Johannesburg, South Africa -- While the scientific world has long accepted that HIV causes AIDS, a fringe group of scientists has stubbornly denied that the virus plays any role in the disease. Now, these so-called AIDS dissidents have captured the attention of Thabo Mbeki, the powerful president of South Africa, where a staggering 12.5 percent of adults are estimated to be infected with HIV.
The news has exacerbated the long-standing conflict between the South African government and frontline AIDS doctors, scientists, and activists, who accuse the government of shirking its duty to combat the raging epidemic. And it raises profound questions about Mbeki's leadership on the most pressing health issue facing southern Africa.
Mbeki has not said publicly whether he believes HIV causes AIDS, and presidential spokesperson Parks Mankahlana insisted that Mbeki is "not an advocate of the dissidents." Still, Mankahlana told the Voice that Mbeki has ordered his health minister to assemble an international panel to look into "everything about AIDS," from the merits of various treatments such as AZT to "whether there's this thing called AIDS, what it is, whether HIV leads to AIDS, whether there is something called HIV, for an example. All these questions."
It was news of this international panel, first reported by the South African Press Association two weeks ago, that brought the matter into public view and sparked immediate protest. The Treatment Action Campaign, a local activist group modeled on ACT UP, took the lead, charging that giving any credibility to the "inaccurate and harmful medical ideas" of the AIDS dissidents would "cause tremendous confusion among people at risk and undermine prevention efforts."
The health ministry hastily issued a response, down-playing -- but not denying -- the possibility that the panel would address the views of AIDS dissidents such as California virologist Peter Duesberg. The statement, which acknowledged that AIDS is "the most serious health challenge facing South Africa," said that the panel's primary objective would be "developing prevention and treatment strategies that are appropriate to the African reality." Given the apparent split between the health department and the president's office, it remains unclear what kind of public airing the dissident views will receive.
Meanwhile, the government insists it is going ahead with its current AIDS programs, including research into an HIV vaccine, and it is putting the best face on Mbeki's musings. The president, an Internet enthusiast, "has read much literature on the issue of AIDS, including the literature of those who might not hold the conventional view," said Joel Netshitenzhe, chief of government communications. "And the question he has posed from time to time is whether there has been sufficient interrogation of the issue. He merely says, 'Instead of believing, be sure you have established the facts.' And I thought that would be a measure of a good president."
But Mbeki may have gone beyond mere academic questioning. There is evidence that the dissident arguments influenced one of his most controversial acts: the decision to delay making AZT available to pregnant women in order to reduce the number of babies born with the virus -- thought to be as many as 60,000 infants a year. Moreover, critics say, the fact that Mbeki would give serious credence to views that have long been discredited indicates a desperate urge to deny the epidemic rather than grapple with it head-on.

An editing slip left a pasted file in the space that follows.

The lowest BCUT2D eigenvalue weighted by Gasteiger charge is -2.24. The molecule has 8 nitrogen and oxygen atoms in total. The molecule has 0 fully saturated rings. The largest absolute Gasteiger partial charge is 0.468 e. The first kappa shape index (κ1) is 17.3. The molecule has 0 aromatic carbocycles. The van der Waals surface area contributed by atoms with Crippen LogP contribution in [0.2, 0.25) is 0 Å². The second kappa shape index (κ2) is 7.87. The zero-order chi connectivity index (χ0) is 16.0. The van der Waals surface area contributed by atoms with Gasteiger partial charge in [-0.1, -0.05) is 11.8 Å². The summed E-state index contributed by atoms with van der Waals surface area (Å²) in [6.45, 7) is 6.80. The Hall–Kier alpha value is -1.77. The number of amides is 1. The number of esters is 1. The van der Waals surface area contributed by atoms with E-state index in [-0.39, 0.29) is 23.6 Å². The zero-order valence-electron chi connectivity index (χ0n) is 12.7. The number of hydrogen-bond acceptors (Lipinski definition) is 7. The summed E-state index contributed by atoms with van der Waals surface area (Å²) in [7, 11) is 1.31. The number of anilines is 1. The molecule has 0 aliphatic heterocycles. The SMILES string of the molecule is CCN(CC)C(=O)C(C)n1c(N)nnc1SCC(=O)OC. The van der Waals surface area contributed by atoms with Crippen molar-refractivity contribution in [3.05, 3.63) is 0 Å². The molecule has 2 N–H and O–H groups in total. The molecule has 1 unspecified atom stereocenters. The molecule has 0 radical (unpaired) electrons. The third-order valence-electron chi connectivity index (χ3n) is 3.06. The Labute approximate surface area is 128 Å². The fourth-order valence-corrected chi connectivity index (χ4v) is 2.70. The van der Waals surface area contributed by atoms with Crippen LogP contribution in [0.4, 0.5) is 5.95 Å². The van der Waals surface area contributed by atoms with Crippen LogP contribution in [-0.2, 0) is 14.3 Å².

"It's irresponsibility that borders on criminality -- and I know those are harsh words," said Mamphela Ramphele, vice chancellor of the University of Capetown and a physician who is famous for her anti-apartheid activism. She said that if the government gives credibility to "this voodoo science, there's a real danger that people might say, 'I don't have to worry about condoms.' "
Scientists in other African countries also reacted with shock and dismay. "I can't believe it," said Peter Mugyenyi, a veteran Ugandan doctor and researcher. "This would be a highly dangerous and retrogressive step with very serious public health consequences. It could cost lives." His colleague David Serwadda added that Duesberg's ideas were considered in Uganda, "but we realized his theories would not help us. If he finds fertile ground in South Africa, it would be very unfortunate."
Just how seriously is Mbeki taking the AIDS dissidents' views? One of South Africa's most senior scientists, who spoke on condition of anonymity, told the Voice that Mbeki asked four top South African researchers to review large dossiers of literature written by the AIDS dissidents. Some of those handpicked scientists presented their case that HIV does cause AIDS to the president this February, and yet last week Mbeki's spokesperson was still saying that the president wanted an international panel to review the issue. "I think we may have a president who doesn't believe HIV causes AIDS," said this source.
In addition, David Rasnick, a prominent dissident who has long argued that AIDS is not infectious, told the Voice that Mbeki's office asked him to answer faxed questions about AIDS and to comment on answers to those same questions provided by the health minister. Rasnick, a chemist and colleague of Duesberg, also said that Mbeki had personally telephoned him this January, telling Rasnick that he was planning "a public airing" of issues such as whether AIDS is sexually transmitted and whether HIV causes AIDS. Mbeki's spokesperson refused to confirm or deny whether he has asked researchers to review dissident literature and whether he has had contact with Rasnick.
Well-connected South African scientists and activists have known for months that Mbeki was flirting with the dissident theories, and their e-mails, some of which have been obtained by the Voice, show an ever increasing concern. The first tip-off came last October, when Mbeki ordered his health minister to review the safety of AZT, saying that "a large volume of scientific literature" alleges that the drug is so toxic that "it is in fact a danger to health." That effectively put on hold plans to make the drug available to pregnant women. "That's when I started feeling a very strange plot was afoot," said Ashraf Grimwood, a physician who chairs the National AIDS Convention of South Africa.
Mbeki's statement sharply contradicted the international medical consensus that the benefits of AZT outweigh its risks, and it also ran contrary to a South African study of AZT used in combination with another drug, 3TC. That large study found no more side effects among women and infants taking the drugs than among those taking a placebo.